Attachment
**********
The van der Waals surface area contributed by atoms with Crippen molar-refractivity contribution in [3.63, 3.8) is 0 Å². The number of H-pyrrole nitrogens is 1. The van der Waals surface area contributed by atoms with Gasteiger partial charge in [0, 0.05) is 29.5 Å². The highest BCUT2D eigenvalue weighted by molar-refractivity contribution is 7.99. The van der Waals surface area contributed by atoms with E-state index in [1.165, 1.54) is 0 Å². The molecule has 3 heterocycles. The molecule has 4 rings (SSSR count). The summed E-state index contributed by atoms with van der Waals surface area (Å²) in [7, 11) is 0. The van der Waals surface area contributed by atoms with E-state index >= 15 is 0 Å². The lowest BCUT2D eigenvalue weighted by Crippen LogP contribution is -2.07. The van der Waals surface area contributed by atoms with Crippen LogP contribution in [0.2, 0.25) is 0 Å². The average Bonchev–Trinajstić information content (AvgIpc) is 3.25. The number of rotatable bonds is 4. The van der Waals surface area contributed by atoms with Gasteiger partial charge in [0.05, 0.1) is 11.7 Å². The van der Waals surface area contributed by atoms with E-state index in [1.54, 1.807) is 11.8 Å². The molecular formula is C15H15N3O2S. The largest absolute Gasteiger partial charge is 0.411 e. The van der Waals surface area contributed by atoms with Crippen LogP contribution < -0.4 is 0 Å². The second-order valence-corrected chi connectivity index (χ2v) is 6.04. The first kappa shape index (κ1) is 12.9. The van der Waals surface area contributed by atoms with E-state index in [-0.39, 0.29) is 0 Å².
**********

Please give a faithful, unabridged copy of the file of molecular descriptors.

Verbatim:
The van der Waals surface area contributed by atoms with Crippen molar-refractivity contribution in [3.63, 3.8) is 0 Å². The number of H-pyrrole nitrogens is 1. The van der Waals surface area contributed by atoms with Gasteiger partial charge in [0, 0.05) is 29.5 Å². The highest BCUT2D eigenvalue weighted by molar-refractivity contribution is 7.99. The van der Waals surface area contributed by atoms with E-state index in [1.165, 1.54) is 0 Å². The molecule has 3 heterocycles. The molecule has 4 rings (SSSR count). The summed E-state index contributed by atoms with van der Waals surface area (Å²) in [7, 11) is 0. The van der Waals surface area contributed by atoms with E-state index >= 15 is 0 Å². The lowest BCUT2D eigenvalue weighted by Crippen LogP contribution is -2.07. The van der Waals surface area contributed by atoms with Crippen LogP contribution in [0.2, 0.25) is 0 Å². The average Bonchev–Trinajstić information content (AvgIpc) is 3.25. The number of rotatable bonds is 4. The van der Waals surface area contributed by atoms with Gasteiger partial charge in [0.05, 0.1) is 11.7 Å². The van der Waals surface area contributed by atoms with E-state index in [1.54, 1.807) is 11.8 Å². The molecular formula is C15H15N3O2S. The largest absolute Gasteiger partial charge is 0.411 e. The van der Waals surface area contributed by atoms with Crippen LogP contribution < -0.4 is 0 Å². The second-order valence-corrected chi connectivity index (χ2v) is 6.04. The first kappa shape index (κ1) is 12.9. The van der Waals surface area contributed by atoms with E-state index in [-0.39, 0.29) is 0 Å².